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6 internautes sur 6 ont trouvé ce commentaire utile
100 minutes of hell under the lights, and thats just the cameramen!18 août 2008
Mr. Stephen Bradley
- Publié sur Amazon.com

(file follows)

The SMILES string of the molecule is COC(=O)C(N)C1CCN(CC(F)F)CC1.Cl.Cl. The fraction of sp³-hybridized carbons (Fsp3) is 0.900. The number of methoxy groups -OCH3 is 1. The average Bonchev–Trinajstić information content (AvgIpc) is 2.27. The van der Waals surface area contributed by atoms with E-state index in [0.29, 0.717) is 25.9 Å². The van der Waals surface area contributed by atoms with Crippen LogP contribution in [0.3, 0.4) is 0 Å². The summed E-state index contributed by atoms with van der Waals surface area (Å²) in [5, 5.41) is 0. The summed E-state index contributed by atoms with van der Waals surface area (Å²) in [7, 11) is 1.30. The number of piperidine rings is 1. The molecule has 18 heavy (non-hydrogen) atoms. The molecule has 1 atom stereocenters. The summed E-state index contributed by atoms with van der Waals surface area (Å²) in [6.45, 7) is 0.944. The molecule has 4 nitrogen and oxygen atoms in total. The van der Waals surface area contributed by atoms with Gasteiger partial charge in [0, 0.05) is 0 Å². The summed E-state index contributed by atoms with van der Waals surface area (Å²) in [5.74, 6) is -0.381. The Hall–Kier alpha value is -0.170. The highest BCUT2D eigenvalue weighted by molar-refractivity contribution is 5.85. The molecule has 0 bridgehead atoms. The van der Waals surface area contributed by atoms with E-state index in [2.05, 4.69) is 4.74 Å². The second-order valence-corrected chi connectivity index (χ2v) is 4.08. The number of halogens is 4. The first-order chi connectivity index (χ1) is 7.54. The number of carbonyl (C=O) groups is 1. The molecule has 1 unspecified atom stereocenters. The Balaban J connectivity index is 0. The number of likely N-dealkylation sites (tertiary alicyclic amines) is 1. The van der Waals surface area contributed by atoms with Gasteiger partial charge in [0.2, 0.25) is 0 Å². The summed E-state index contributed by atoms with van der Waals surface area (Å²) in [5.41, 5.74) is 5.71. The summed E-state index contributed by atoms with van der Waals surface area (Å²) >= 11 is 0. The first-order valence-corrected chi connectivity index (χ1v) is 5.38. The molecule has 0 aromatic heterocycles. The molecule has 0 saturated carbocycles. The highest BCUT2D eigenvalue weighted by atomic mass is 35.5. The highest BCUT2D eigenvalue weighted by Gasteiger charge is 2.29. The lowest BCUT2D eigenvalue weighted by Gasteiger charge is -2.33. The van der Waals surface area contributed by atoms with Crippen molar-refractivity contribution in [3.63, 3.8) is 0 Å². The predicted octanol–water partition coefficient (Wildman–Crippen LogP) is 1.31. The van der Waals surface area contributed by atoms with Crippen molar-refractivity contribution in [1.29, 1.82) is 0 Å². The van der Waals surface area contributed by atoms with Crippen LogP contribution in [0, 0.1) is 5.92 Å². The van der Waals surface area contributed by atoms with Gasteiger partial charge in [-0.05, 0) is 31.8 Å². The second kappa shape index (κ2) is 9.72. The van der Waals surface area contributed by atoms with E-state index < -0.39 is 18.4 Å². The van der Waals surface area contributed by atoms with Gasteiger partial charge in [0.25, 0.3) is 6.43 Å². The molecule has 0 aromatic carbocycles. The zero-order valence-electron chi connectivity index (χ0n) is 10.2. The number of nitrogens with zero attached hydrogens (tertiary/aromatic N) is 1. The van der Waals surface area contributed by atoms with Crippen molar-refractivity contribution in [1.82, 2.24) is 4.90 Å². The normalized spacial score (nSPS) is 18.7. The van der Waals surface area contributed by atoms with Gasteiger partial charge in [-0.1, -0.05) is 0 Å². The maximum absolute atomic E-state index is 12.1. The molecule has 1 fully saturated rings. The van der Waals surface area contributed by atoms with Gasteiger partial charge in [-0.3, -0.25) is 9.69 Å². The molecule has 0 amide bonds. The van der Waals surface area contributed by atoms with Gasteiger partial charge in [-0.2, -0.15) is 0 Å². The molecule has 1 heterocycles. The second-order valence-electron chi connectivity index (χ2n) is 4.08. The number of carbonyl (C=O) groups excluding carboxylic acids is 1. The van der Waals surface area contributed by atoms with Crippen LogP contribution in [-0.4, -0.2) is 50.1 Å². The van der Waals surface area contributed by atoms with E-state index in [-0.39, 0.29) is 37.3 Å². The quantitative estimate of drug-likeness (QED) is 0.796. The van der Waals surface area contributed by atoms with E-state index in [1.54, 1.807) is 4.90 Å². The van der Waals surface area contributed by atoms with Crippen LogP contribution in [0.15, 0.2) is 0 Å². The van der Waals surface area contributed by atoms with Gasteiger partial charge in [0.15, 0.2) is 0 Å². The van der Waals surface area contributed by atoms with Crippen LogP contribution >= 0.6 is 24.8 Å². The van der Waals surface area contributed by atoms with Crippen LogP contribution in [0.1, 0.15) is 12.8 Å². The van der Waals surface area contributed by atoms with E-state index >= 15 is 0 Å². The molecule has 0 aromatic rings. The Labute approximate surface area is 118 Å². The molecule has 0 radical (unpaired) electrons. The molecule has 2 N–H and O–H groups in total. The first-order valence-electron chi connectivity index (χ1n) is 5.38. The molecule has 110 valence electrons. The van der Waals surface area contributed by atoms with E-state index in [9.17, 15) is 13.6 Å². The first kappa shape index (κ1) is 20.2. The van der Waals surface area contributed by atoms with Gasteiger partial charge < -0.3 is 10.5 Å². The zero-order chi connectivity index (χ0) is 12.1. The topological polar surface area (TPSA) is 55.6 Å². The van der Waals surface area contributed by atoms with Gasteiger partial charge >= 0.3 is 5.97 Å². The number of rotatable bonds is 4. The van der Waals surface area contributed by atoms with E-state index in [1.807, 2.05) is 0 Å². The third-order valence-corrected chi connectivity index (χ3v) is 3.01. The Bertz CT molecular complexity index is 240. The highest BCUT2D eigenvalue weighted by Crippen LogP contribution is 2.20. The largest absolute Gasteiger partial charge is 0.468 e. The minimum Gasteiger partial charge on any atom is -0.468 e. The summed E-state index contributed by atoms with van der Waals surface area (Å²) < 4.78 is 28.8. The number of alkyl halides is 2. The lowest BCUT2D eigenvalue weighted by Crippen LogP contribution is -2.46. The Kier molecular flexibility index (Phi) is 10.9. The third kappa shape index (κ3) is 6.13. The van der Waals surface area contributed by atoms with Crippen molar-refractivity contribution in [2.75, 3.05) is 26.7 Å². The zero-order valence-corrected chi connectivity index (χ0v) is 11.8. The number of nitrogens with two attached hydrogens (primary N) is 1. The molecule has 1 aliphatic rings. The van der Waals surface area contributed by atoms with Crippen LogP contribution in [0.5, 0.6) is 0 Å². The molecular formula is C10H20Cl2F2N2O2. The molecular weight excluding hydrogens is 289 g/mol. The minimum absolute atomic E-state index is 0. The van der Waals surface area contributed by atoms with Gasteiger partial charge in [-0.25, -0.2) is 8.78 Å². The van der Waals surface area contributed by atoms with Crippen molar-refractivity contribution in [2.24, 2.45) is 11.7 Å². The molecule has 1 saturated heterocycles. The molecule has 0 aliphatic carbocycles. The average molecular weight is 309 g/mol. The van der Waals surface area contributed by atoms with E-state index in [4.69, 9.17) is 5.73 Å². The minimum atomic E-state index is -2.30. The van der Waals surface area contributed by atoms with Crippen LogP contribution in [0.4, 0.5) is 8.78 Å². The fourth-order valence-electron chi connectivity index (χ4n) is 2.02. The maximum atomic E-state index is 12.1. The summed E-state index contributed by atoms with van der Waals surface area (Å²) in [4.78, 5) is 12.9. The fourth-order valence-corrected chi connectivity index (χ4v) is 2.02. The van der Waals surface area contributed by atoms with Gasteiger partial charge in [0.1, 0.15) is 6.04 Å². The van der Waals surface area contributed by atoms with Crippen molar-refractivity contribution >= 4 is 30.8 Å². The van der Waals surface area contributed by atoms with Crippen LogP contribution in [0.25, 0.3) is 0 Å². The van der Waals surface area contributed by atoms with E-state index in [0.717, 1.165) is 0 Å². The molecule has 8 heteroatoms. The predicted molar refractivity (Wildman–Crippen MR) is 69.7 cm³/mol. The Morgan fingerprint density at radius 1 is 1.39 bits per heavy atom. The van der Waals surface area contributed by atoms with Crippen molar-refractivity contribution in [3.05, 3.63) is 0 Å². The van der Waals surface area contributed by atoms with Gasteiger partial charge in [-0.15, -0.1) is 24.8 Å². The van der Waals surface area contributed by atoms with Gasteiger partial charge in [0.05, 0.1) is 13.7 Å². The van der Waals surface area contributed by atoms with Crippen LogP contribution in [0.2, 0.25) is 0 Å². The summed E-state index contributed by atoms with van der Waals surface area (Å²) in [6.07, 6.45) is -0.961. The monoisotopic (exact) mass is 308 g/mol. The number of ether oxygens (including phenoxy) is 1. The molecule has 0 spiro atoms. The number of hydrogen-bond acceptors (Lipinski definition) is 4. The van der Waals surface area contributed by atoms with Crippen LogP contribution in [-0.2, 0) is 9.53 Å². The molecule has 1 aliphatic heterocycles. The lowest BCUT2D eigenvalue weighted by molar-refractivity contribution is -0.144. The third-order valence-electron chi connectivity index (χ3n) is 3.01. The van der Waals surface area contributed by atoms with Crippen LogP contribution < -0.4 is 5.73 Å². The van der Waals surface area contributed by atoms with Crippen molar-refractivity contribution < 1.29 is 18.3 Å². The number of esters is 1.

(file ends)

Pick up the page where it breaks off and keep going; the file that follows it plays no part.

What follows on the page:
Growing up in the 60's and for want of anything better to do I picked up one of my Fathers books which happened to be a large volume on boxing. I seem to remember it was a Lonsdale Sporting Library edition and told the story of the Heavyweight Championship from the London Prize Ring until Jack Dempsey's dethronement and Gene Tunney's retirement at the end of the "roaring twenties". Figures from this "golden age" assumed in my fertile imagination almost mythical proportions. Later and becoming more informed I realised that it was a violent and unscrupulous age. Tragic figures won and lost fortunes while legendary fighters could later be found doing menial work; if work at all, often dying in obscurity or un-mourned in a paupers grave. During the 1960's the then glossy pages of the Ring Magazine had plenty of archive material between it's covers. It's Editor and founder: Nat Fleischer had written prolifically about many of the great fighters and had met or seen many of them in action. Since the turn of the Century he had worked as a journalist and in his time officiated in over a thousand boxing contests as a judge. During the 60's World handball champion Jim Jocobs began collecting many old and rare fight films and I seem to remember the heated if well meant arguments over the relative merits of the old timers against the modern era fighters.Looking today between the not so rose tinted frames of surviving footage I think I can appreciate that fighters of this period were often highly skilled and tough. In those days they had to contend with a difficult and distinctly less squeamish world [or was it so very different?]with predudice and corruption being rife. I have waited for Dan Streble's book for many years since I came across his name mentioned in Patrick Myler's 1998 biography on Gentleman Jim Corbett. I assumed incorrectly that publication was imminent and had nearly given up hope. It was a nice surprise therefore when I chanced upon the book while surfing a few weeks ago. There is plenty to enjoy here for the film historian or boxing buff. It will also appeal to students of history, sociology, popular entertainment and culture. I devoured its 350+ pages in a couple of days and then read it again more thoroughly. I hope it will put to bed many of those discussions about the old films assumed to have been made or survived on various boxing forums and the like. Parallel with legitimately filmed contests was a thriving business in re-enactments, sometimes featuring the real fighters or more often actors or people brought on to set who often bore little or no resemblance to the real protagonists! It seems strange but a century ago prize fighting was not only illegal in many US States but laws were passed banning the transportation of fight films especially after the Jeffries Johnson contest of 1910. Society has tolerated odd things at different times. In Victorian England the evils of the demon drink was frouned upon but drug taking tolerated while today "Adult Cinema" co-exists with censorship in neighbouring countries, states and can even flourish across the high street.At times boxing film was even seen as "underground" entertainment or "stag" material. There is plenty of fascinating information here and an extensive index of the genre during this period. No doubt there will be film and sports fans who have seen or imagined they have seen other footage so I am sure the author would be pleased to hear from them. If anyone has the officially shot footage of the missing Jeffries Sharkey contest of 1899 that is missing then I for one would be pleased to see it; even the last round where the patched up warriors re-enacted as the original film had run out! Apart from a couple of seconds at the end of the "The Night They Raided Minsky's" - and these may have been from a flicker book or some such- we only have tantalising stills of the event where over some 100 minutes the fighters had their hair burnt from the many low slung arc lamps rigged to emable the event to be filmed and the referee George Siler had to wear a broad white rimmed had to protect himself. All this for the sake of filming indoors under artificial lighting. It is ironic that that some "not so bootleg" footage does survive of the event and even this has a story all to itself. Only a few yeras ago hundreds of Mitchel and Kenyon films were discoverred in a pair of metal drums in an old photographers shop in Blackburn England. Carefully preserved they give us an insight into the 1st decade of the 20th Century. Among them are films of sporting events that when shown at their correct speed show us with clarity something our Great Gradparents may have seen or even in many cases footage of our relatives themselves. If like me your glass tends to be half full rather than half empty, the optimists among you will live in hope of a long lost or unknown jem being re-discovered in some vault somewhere. This is a fascinating book and should reward the reader who, like me will return in future to it's pages. Steve Bradley, Sheffield, England, August 2008.